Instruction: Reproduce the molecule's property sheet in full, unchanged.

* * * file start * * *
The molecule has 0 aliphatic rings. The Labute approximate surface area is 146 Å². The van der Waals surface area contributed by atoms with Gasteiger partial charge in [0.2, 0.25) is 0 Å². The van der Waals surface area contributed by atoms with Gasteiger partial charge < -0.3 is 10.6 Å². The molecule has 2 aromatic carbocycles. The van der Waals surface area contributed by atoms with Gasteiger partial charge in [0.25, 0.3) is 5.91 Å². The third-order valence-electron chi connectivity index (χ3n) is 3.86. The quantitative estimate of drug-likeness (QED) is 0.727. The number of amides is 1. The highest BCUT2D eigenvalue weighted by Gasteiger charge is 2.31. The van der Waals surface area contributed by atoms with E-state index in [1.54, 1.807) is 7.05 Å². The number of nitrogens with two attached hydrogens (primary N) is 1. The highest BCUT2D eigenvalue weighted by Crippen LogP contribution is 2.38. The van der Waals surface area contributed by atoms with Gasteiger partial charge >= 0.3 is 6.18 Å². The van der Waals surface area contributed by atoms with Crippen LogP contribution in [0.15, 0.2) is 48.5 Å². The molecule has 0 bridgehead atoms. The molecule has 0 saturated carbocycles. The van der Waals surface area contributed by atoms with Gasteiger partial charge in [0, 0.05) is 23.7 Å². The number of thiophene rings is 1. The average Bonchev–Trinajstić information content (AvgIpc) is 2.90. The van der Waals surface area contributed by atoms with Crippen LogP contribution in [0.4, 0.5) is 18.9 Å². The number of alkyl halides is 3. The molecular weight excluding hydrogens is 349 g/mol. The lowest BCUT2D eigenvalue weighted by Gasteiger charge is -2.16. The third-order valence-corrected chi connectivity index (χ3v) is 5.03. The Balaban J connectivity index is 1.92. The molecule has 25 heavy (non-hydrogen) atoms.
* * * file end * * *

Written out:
The molecule has 0 aliphatic rings. The Labute approximate surface area is 146 Å². The van der Waals surface area contributed by atoms with Gasteiger partial charge in [0.2, 0.25) is 0 Å². The van der Waals surface area contributed by atoms with Gasteiger partial charge < -0.3 is 10.6 Å². The molecule has 2 aromatic carbocycles. The van der Waals surface area contributed by atoms with Gasteiger partial charge in [0.25, 0.3) is 5.91 Å². The third-order valence-electron chi connectivity index (χ3n) is 3.86. The quantitative estimate of drug-likeness (QED) is 0.727. The number of amides is 1. The highest BCUT2D eigenvalue weighted by Gasteiger charge is 2.31. The van der Waals surface area contributed by atoms with E-state index in [1.54, 1.807) is 7.05 Å². The number of nitrogens with two attached hydrogens (primary N) is 1. The highest BCUT2D eigenvalue weighted by Crippen LogP contribution is 2.38. The van der Waals surface area contributed by atoms with Gasteiger partial charge >= 0.3 is 6.18 Å². The van der Waals surface area contributed by atoms with Crippen LogP contribution in [0.15, 0.2) is 48.5 Å². The molecule has 0 bridgehead atoms. The molecule has 0 saturated carbocycles. The van der Waals surface area contributed by atoms with Gasteiger partial charge in [0, 0.05) is 23.7 Å². The number of thiophene rings is 1. The average Bonchev–Trinajstić information content (AvgIpc) is 2.90. The van der Waals surface area contributed by atoms with Crippen LogP contribution in [0.4, 0.5) is 18.9 Å². The number of alkyl halides is 3. The molecular weight excluding hydrogens is 349 g/mol. The lowest BCUT2D eigenvalue weighted by Gasteiger charge is -2.16. The third-order valence-corrected chi connectivity index (χ3v) is 5.03. The Balaban J connectivity index is 1.92. The molecule has 25 heavy (non-hydrogen) atoms.